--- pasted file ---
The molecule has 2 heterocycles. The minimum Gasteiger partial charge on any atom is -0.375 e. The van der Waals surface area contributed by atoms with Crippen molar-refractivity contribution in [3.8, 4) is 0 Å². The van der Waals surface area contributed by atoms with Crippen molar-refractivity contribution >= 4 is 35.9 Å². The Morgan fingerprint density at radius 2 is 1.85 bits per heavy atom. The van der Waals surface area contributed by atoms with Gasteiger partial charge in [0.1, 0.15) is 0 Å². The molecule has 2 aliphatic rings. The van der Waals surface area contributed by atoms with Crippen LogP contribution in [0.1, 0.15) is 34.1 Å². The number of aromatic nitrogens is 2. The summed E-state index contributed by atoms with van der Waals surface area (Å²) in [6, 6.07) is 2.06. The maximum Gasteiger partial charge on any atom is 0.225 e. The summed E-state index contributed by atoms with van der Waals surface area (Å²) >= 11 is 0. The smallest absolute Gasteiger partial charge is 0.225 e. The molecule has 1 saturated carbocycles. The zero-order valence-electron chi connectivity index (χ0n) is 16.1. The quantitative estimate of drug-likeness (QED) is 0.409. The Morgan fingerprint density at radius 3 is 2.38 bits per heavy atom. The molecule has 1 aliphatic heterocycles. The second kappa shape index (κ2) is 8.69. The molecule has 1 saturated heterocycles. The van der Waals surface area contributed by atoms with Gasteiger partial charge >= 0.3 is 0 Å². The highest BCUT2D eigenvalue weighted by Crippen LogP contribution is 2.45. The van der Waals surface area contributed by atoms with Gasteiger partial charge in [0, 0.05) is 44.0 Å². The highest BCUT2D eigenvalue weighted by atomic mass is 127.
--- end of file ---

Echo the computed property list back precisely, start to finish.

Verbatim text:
The molecule has 2 heterocycles. The minimum Gasteiger partial charge on any atom is -0.375 e. The van der Waals surface area contributed by atoms with Crippen molar-refractivity contribution in [3.8, 4) is 0 Å². The van der Waals surface area contributed by atoms with Crippen molar-refractivity contribution >= 4 is 35.9 Å². The Morgan fingerprint density at radius 2 is 1.85 bits per heavy atom. The van der Waals surface area contributed by atoms with Gasteiger partial charge in [0.1, 0.15) is 0 Å². The molecule has 2 aliphatic rings. The van der Waals surface area contributed by atoms with Crippen LogP contribution in [0.1, 0.15) is 34.1 Å². The number of aromatic nitrogens is 2. The summed E-state index contributed by atoms with van der Waals surface area (Å²) in [6, 6.07) is 2.06. The maximum Gasteiger partial charge on any atom is 0.225 e. The summed E-state index contributed by atoms with van der Waals surface area (Å²) >= 11 is 0. The smallest absolute Gasteiger partial charge is 0.225 e. The molecule has 1 saturated carbocycles. The zero-order valence-electron chi connectivity index (χ0n) is 16.1. The quantitative estimate of drug-likeness (QED) is 0.409. The Morgan fingerprint density at radius 3 is 2.38 bits per heavy atom. The molecule has 1 aliphatic heterocycles. The second kappa shape index (κ2) is 8.69. The molecule has 1 saturated heterocycles. The van der Waals surface area contributed by atoms with Gasteiger partial charge >= 0.3 is 0 Å². The highest BCUT2D eigenvalue weighted by Crippen LogP contribution is 2.45. The van der Waals surface area contributed by atoms with Gasteiger partial charge in [0, 0.05) is 44.0 Å². The highest BCUT2D eigenvalue weighted by atomic mass is 127.